A couple of weeks ago, in a column explaining why The State would not endorse in the Senate District 23 race between Jake Knotts and Katrina Shealy, after stating well why both candidates were unacceptable, Cindi Scoppe concluded:
One other thing has changed since 2008: Then, our editorial board endorsed in all elections; we no longer have the capacity or the compulsion to do that. Still, we felt like we had to try to do that in such a high-profile, high-stakes race as this. Unfortunately, we don’t see any way we can endorse Mr. Knotts, and we don’t feel comfortable endorsing Ms. Shealy. Starting next week, we will be making endorsements in some of the other high-profile local races.
She might have said that a different way. She could have put it, One other thing has changed since 2008: Brad Warthen is not the editorial page editor any more.
Apparently as a result, no one seems to be saying, as I so often did to the chagrin of my colleagues, The voters don’t get to vote none of the above. ONE of these people will hold that office going forward, and if we won’t belly up and say which one that should be, or at least which is the lesser of evils, then what business do we have expressing opinions on public issues the rest of the time? My point, to elaborate, was that in a representative democracy, most of the issues we opined on were things most of our readers had no direct say in. But they do have a decision to make at election time, and it’s a cop-out for an opinion page not to express an opinion on that choice.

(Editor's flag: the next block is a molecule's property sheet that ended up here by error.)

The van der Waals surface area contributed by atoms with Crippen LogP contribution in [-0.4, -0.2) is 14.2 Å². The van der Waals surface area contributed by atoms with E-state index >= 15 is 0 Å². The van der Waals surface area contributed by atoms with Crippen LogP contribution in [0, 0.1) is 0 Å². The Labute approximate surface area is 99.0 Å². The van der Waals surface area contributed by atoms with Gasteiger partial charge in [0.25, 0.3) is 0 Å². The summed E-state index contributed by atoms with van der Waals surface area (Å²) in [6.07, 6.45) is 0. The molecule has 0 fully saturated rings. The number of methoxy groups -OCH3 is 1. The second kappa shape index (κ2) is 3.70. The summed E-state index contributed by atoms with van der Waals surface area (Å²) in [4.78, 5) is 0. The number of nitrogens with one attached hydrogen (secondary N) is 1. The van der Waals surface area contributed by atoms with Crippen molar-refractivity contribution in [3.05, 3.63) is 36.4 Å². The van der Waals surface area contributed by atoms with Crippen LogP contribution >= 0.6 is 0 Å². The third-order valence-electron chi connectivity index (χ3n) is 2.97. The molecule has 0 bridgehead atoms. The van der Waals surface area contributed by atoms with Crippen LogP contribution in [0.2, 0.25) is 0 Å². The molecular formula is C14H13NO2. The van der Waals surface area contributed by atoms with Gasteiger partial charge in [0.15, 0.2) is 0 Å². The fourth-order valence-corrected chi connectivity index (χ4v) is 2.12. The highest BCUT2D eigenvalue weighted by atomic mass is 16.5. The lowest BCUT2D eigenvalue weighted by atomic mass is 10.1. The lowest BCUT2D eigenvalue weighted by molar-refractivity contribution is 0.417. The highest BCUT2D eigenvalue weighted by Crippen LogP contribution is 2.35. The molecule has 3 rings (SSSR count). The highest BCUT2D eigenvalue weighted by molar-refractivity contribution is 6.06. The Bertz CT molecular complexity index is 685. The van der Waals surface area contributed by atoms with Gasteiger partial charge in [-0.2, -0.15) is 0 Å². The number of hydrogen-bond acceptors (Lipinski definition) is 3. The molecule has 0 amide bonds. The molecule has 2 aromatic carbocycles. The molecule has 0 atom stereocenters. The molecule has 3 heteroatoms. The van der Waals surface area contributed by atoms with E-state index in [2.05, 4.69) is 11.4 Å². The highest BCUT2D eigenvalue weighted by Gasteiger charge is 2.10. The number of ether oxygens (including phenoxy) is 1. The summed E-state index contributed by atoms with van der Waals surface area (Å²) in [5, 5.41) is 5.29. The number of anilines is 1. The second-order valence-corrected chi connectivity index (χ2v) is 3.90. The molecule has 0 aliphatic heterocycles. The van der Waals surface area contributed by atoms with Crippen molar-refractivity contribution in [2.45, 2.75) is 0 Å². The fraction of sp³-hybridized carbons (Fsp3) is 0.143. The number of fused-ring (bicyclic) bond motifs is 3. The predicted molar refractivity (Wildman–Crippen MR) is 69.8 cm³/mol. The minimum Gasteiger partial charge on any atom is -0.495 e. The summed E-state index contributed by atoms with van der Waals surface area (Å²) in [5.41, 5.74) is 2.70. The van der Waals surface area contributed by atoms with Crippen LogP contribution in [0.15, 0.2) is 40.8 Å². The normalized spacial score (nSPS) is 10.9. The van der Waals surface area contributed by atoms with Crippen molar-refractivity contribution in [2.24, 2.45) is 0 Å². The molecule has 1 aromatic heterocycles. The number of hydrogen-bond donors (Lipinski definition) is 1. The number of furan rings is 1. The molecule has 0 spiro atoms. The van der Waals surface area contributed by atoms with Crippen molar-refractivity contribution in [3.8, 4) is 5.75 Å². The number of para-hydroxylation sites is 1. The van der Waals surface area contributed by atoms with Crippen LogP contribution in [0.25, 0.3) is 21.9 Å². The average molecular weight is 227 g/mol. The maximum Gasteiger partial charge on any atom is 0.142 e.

That said, there were rare times when I gave in to the temptation to endorse neither candidate. We did it once in the lieutenant governor’s race in the 90′s. That was partly to express disappointment with the candidates, but also our way of saying how little it mattered who the lieutenant governor was. We did it one or two other times — in fact, we could very well have done it in one of Jake Knotts’ many previous contests. I don’t have the archives in front of me to check now.